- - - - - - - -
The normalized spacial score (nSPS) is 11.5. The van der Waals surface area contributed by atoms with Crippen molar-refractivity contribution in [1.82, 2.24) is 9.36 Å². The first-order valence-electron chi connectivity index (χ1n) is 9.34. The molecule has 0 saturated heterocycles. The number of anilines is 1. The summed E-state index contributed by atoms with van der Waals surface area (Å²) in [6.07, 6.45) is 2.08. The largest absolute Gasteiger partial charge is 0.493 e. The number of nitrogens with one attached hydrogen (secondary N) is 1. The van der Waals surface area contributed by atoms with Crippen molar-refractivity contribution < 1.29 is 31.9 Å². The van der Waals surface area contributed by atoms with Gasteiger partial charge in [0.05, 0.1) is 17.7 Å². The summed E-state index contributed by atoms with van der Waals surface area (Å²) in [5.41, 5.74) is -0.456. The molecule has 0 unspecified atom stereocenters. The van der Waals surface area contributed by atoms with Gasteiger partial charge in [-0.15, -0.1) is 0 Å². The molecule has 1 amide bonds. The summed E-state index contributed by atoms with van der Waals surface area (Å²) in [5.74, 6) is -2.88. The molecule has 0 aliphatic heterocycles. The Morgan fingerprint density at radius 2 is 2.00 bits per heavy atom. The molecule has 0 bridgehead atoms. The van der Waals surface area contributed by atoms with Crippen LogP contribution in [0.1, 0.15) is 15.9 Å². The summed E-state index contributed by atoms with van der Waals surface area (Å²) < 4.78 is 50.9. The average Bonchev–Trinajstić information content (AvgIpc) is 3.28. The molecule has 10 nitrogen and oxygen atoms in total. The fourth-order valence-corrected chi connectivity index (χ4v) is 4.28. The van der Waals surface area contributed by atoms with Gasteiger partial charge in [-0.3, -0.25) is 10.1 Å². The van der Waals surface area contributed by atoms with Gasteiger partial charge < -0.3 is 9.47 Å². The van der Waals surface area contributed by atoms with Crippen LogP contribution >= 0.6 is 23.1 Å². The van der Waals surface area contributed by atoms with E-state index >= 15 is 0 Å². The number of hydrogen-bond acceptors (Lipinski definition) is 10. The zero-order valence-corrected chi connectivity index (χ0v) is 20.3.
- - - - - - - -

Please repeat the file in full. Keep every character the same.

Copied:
The normalized spacial score (nSPS) is 11.5. The van der Waals surface area contributed by atoms with Crippen molar-refractivity contribution in [1.82, 2.24) is 9.36 Å². The first-order valence-electron chi connectivity index (χ1n) is 9.34. The molecule has 0 saturated heterocycles. The number of anilines is 1. The summed E-state index contributed by atoms with van der Waals surface area (Å²) in [6.07, 6.45) is 2.08. The largest absolute Gasteiger partial charge is 0.493 e. The number of nitrogens with one attached hydrogen (secondary N) is 1. The van der Waals surface area contributed by atoms with Crippen molar-refractivity contribution < 1.29 is 31.9 Å². The van der Waals surface area contributed by atoms with Gasteiger partial charge in [0.05, 0.1) is 17.7 Å². The summed E-state index contributed by atoms with van der Waals surface area (Å²) in [5.41, 5.74) is -0.456. The molecule has 0 unspecified atom stereocenters. The van der Waals surface area contributed by atoms with Gasteiger partial charge in [-0.15, -0.1) is 0 Å². The molecule has 1 amide bonds. The summed E-state index contributed by atoms with van der Waals surface area (Å²) in [5.74, 6) is -2.88. The molecule has 0 aliphatic heterocycles. The Morgan fingerprint density at radius 2 is 2.00 bits per heavy atom. The molecule has 0 bridgehead atoms. The van der Waals surface area contributed by atoms with Crippen LogP contribution in [0.1, 0.15) is 15.9 Å². The summed E-state index contributed by atoms with van der Waals surface area (Å²) < 4.78 is 50.9. The average Bonchev–Trinajstić information content (AvgIpc) is 3.28. The molecule has 10 nitrogen and oxygen atoms in total. The fourth-order valence-corrected chi connectivity index (χ4v) is 4.28. The van der Waals surface area contributed by atoms with Gasteiger partial charge in [-0.3, -0.25) is 10.1 Å². The van der Waals surface area contributed by atoms with Gasteiger partial charge < -0.3 is 9.47 Å². The van der Waals surface area contributed by atoms with Crippen LogP contribution >= 0.6 is 23.1 Å². The van der Waals surface area contributed by atoms with E-state index >= 15 is 0 Å². The number of hydrogen-bond acceptors (Lipinski definition) is 10. The zero-order valence-corrected chi connectivity index (χ0v) is 20.3.